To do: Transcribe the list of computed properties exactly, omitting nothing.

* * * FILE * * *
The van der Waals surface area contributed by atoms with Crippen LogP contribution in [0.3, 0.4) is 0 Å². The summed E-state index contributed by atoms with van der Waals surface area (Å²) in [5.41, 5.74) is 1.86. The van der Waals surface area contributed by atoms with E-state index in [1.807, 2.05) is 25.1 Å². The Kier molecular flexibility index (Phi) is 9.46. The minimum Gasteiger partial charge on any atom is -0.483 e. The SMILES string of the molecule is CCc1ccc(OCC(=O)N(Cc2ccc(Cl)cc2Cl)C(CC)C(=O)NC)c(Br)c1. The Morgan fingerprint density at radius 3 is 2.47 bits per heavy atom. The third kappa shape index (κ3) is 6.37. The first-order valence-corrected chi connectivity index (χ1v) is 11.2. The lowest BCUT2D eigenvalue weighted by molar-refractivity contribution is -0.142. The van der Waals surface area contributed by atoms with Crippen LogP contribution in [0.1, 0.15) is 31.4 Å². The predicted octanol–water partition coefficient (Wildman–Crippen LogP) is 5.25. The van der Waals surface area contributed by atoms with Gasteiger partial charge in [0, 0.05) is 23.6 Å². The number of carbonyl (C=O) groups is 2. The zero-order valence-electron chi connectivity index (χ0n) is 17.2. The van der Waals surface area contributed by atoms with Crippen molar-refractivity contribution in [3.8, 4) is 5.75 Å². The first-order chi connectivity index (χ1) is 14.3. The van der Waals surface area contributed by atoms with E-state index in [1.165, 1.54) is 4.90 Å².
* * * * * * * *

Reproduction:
The van der Waals surface area contributed by atoms with Crippen LogP contribution in [0.3, 0.4) is 0 Å². The summed E-state index contributed by atoms with van der Waals surface area (Å²) in [5.41, 5.74) is 1.86. The van der Waals surface area contributed by atoms with E-state index in [1.807, 2.05) is 25.1 Å². The Kier molecular flexibility index (Phi) is 9.46. The minimum Gasteiger partial charge on any atom is -0.483 e. The SMILES string of the molecule is CCc1ccc(OCC(=O)N(Cc2ccc(Cl)cc2Cl)C(CC)C(=O)NC)c(Br)c1. The Morgan fingerprint density at radius 3 is 2.47 bits per heavy atom. The third kappa shape index (κ3) is 6.37. The first-order valence-corrected chi connectivity index (χ1v) is 11.2. The lowest BCUT2D eigenvalue weighted by molar-refractivity contribution is -0.142. The van der Waals surface area contributed by atoms with Crippen LogP contribution in [0.1, 0.15) is 31.4 Å². The predicted octanol–water partition coefficient (Wildman–Crippen LogP) is 5.25. The van der Waals surface area contributed by atoms with Gasteiger partial charge in [0, 0.05) is 23.6 Å². The number of carbonyl (C=O) groups is 2. The zero-order valence-electron chi connectivity index (χ0n) is 17.2. The van der Waals surface area contributed by atoms with Crippen molar-refractivity contribution in [3.8, 4) is 5.75 Å². The first-order chi connectivity index (χ1) is 14.3. The van der Waals surface area contributed by atoms with E-state index in [1.165, 1.54) is 4.90 Å².